New Audi A3 vs used Audi A4 – driving
With its punchy 2.0-litre 150 diesel engine, the A3 has plenty of oomph. Our favourite trim is Sport, but we’d take the time to deselect the sports suspension that comes with it, because this can be a little firm, while the standard suspension is a good balance between good bump and pothole absorption and neat handling. Speaking of corners, the A3 excels at them, with accurate steering and plenty of grip – it’s an agile performer.
The same can be said of the A4, too. We’d try to seek out a car equipped with the 2.0-litre diesel 190 engine, which brings excellent straight-line performance. It’s a fraction quicker in acceleration than the A3, even if it’s not quite as fast flat out, and it’s more economical on paper. It also handles well, being predictable in its behaviour and secure, if not quite as much fun as the A3. Likewise, we’d try to seek out a car in Sport trim but with the standard suspension selected.
New Audi A3 vs used Audi A4 – costs
New, the A3 in our chosen trim will cost £27,150, but our Target Price team reckon you can pick one up for £25,046. A one-year-old A4 in our chosen trim will cost you around £24,450, a substantial saving on its new price of £35,245. Remember that the A4 will have lost that heavy first year’s depreciation, while the A3 still has that to come.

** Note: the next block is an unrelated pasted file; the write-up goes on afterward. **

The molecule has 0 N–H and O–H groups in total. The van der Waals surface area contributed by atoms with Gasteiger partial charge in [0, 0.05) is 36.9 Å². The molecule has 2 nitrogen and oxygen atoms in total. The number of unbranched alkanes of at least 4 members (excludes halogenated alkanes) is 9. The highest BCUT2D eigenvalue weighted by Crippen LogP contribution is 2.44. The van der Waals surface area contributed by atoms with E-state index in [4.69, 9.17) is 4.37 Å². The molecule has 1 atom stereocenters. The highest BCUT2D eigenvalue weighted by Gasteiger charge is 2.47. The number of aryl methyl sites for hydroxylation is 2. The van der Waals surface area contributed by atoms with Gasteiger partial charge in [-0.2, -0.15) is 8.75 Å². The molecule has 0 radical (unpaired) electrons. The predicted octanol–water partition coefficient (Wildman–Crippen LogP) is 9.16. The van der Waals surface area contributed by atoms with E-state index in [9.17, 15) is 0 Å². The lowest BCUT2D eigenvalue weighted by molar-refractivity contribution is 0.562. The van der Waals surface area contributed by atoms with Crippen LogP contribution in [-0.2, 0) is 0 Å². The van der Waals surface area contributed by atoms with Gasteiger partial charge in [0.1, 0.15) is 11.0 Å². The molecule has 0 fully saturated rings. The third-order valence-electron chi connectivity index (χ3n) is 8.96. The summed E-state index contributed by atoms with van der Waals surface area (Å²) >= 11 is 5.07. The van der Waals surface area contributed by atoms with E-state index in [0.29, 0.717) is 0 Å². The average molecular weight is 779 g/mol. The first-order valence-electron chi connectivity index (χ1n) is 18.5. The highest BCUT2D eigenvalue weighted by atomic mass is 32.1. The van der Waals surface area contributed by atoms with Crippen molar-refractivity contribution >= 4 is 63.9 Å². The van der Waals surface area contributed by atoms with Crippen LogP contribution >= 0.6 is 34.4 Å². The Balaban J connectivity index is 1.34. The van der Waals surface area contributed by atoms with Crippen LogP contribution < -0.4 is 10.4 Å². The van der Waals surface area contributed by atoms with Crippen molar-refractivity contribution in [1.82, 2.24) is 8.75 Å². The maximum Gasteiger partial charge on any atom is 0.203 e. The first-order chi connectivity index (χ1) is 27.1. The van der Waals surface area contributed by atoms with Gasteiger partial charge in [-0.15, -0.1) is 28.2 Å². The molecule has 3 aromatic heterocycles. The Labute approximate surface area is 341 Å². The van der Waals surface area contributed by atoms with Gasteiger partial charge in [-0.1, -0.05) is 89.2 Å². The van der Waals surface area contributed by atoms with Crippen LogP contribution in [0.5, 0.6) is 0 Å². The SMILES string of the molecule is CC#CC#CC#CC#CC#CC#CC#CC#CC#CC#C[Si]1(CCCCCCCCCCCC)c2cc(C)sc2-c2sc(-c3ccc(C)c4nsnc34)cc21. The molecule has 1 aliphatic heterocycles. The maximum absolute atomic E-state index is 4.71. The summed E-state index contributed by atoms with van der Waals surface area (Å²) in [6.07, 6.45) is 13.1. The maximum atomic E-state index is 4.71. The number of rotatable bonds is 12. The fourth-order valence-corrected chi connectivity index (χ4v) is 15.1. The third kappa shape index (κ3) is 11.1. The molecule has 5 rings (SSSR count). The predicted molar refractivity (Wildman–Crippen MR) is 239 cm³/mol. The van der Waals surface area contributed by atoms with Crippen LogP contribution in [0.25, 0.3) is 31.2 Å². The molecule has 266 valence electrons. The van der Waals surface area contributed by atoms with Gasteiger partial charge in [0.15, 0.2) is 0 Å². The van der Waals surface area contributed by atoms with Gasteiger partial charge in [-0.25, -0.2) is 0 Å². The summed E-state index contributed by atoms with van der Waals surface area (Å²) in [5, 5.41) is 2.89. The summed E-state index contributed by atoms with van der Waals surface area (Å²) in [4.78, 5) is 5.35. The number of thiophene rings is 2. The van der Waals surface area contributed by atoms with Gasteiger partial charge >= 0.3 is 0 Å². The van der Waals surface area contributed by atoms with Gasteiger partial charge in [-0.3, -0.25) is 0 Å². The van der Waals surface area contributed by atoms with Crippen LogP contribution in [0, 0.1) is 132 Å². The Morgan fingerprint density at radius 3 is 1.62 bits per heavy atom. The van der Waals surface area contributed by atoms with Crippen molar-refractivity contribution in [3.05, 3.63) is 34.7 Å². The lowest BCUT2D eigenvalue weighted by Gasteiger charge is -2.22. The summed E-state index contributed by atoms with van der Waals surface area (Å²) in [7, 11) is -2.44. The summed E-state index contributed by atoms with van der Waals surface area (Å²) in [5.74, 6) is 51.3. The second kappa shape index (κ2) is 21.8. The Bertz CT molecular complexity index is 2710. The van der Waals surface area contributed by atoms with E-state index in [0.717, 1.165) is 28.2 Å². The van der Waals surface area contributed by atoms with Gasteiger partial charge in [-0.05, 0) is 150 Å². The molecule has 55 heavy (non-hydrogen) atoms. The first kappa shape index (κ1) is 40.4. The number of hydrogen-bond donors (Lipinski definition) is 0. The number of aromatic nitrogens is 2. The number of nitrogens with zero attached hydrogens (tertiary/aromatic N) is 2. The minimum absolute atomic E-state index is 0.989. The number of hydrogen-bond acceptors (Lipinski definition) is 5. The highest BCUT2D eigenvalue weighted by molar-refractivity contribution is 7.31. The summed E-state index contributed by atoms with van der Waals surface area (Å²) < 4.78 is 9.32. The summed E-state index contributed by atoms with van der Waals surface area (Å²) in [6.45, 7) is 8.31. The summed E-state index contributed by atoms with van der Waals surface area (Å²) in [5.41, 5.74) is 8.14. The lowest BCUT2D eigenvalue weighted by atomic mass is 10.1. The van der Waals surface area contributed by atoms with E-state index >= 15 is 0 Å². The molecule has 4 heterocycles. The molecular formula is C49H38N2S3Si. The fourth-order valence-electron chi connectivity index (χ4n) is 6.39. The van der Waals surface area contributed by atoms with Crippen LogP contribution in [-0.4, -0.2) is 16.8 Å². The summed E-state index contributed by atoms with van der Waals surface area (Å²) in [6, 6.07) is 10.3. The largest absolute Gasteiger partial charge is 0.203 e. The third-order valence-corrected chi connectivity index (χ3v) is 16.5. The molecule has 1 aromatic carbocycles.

Both cars have an excellent reliability record. The A3 actually scored a perfect 100% in our most recent reliability survey, albeit in petrol form. The diesel version of the car scored a still impressive 74%, which is more or less the same as the diesel A4. Audi as a brand came in 12th place out of 32 manufacturers, with an overall score of 80%.
The two cars come with a three-year, 60,000-mile warranty from new, meaning our A4 here would have only two years of that cover left. The A4 is the larger car and has the more powerful engine, but is in fact the more economical of the two – at least on paper. According to the official figures, the A3 claims 67.3mpg, while the A4 trumps that with 70.6mpg in this S tronic guise. Tax for both will be charged at the same flat rate, and both cars fall below the £40,000 new price barrier that marks out the luxury car tax surcharge.